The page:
Administration chooses to move forward on vote for installation of permanent blockades

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By Samantha Bartholomew
ANGEL PEÑA | Viewpoints

The aftermath of a medical emergency has been riddled with  its fair share of progress and ongoing confusion.

After initially denying that Student Health Services had turned Viewpoints editor-in-chief Dominique Redfearn away after RCC student Nick Peralta collapsed in the Viewpoints newsroom, Renee Martin Thornton, director of Student Health Services, and FeRita Carter, vice president of Student Services, admitted that one of their staff members had spoken to Redfearn and that the situation had not been handled correctly.

A similar situation occurred when the campus police department claimed that police officers were waiting at the scene a minute before emergency services arrived at the scene.

However, Chief Robert Gunzel later admitted that the sequence of events had been incorrectly reported and that police officers were at the scene a minute after emergency services arrived.

The biggest debate among college officials has been over the road barriers that block off certain entrances of the campus.

The road barriers that blocked off the entrances to Mine Okubo Avenue and Terracina Drive were cause for concern when Peralta collapsed in the Viewpoints newsroom Oct. 9 and his advisers and classmates worried that paramedics would not be able to reach him.

Though Viewpoints student Imari Rede was able to move the barriers, which weighed approximately 195 pounds each, there was concern about what would’ve happened if the road barriers had been bolted to the road.

The permanent installation of the road barriers is part of the plan to make the area around the A.G. Paul Quadrangle into a walking mall, an area of campus reserved for pedestrian-only use.

The District Safety and Security Committee discussed the decision making that went into the placement of the temporary barricades at their regular meeting Oct. 19.

Rhonda Taube, president of the district’s Faculty Association, said she was concerned that the barricades represented an obstacle to emergency services and she inquired about the process that was used to support the decision to place the barricades.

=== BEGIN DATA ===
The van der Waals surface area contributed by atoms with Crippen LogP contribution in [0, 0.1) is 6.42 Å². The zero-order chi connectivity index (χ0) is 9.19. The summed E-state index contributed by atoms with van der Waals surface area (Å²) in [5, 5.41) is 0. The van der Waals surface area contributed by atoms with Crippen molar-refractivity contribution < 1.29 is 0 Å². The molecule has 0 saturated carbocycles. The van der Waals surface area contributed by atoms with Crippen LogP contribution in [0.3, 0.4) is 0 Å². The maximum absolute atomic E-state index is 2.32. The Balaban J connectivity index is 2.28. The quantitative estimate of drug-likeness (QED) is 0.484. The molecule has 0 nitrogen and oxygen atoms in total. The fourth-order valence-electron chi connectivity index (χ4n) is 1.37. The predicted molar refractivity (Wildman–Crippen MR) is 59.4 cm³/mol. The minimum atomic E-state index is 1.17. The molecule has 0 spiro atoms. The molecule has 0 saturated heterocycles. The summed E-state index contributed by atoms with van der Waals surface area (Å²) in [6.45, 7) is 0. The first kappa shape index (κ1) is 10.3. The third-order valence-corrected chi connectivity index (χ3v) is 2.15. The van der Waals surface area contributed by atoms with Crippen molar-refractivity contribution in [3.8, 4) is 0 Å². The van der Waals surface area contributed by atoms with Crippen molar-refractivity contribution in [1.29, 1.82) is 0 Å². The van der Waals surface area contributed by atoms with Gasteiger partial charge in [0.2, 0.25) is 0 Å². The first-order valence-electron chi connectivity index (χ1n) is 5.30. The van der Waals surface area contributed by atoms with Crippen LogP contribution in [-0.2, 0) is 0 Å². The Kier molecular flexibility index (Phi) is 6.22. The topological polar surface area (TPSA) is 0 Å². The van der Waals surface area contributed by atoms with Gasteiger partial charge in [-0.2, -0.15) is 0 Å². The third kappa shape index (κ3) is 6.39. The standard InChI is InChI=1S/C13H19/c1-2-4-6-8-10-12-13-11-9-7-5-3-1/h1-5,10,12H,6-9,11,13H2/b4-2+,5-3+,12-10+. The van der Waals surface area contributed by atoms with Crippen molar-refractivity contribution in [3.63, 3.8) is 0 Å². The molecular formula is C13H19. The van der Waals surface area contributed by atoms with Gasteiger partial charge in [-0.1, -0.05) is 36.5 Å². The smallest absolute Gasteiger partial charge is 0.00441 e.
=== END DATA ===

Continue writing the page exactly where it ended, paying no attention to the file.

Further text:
The information was unavailable at the meeting so they committed to send a request for information about placement of the barricades to Chip West, vice president of business services, along with a recommendation to remove the barricades until the information requested was available.

“The DSSC recommends the removal of the temporary barricades until stakeholders can be assured the obstacles to first responders does not pose an unreasonable risk of delayed treatment or harm to students, faculty and staff,” Michael Simmons, the college’s risk management director, said in an email to West on Oct. 19.

The road barricades were replaced with plastic cones Oct. 22.

Simmons said that the police department would work to identify a plan of action for removal of the barricades during future emergencies.

However, in another email to West, Taube pointed out that the Facilities Master Plan is not considered approved and should not have been implemented until voted on and approved by the Executive Cabinet and the Riverside Community College District Board of Trustees.

Taube also stated that her concern about the need for the barricades and whether or not the plan for a walking mall justified the need for them.

“There is a fundamental distinction between closing the central area of campus to traffic and installing permanent bollards that could possibly slow first emergency response time,” Taube said. “Permanent bollards is something that would need to be brought to, discussed and approved by the District Safety and Security Committee.”

As a member of said committee, Taube said she knew this had not been the case.

Taube continued on to state that she was surprised to hear West say that both the Faculty Association and California School Employees Association approved of this last spring. After all, Gustavo Segura, the president of CSEA, said it never came to them.

Taube said that the Faculty Association also did not vote to approve this. West has yet to respond to that complaint.

According to Taube, the Faculty Association are in favor of the concept of the walking mall.

Taube referenced an email to West she sent July 18 where she stated that the FA don’t generally endorse or vote to approve anything that isn’t directly related to their contract, negotiations or budget, so they did not make a motion to endorse this proposal.

The one real concern that was repeated several times by faculty and echoed by the FA was if it went through the proper process and was reviewed by the Parking Committee.

“We discussed the walking mall and had it in our minutes but at no point was the concept of barricades brought to the Association’s attention and as such, we never voted to approve it,” Taube said. “We did not ever vote to approve a walking mall or barricades.”

The matter was discussed at the Oct. 30 Board of Trustees meeting, the incident with Peralta was not mentioned. The Board moved the plan forward for final approval for the next meeting Nov. 13.

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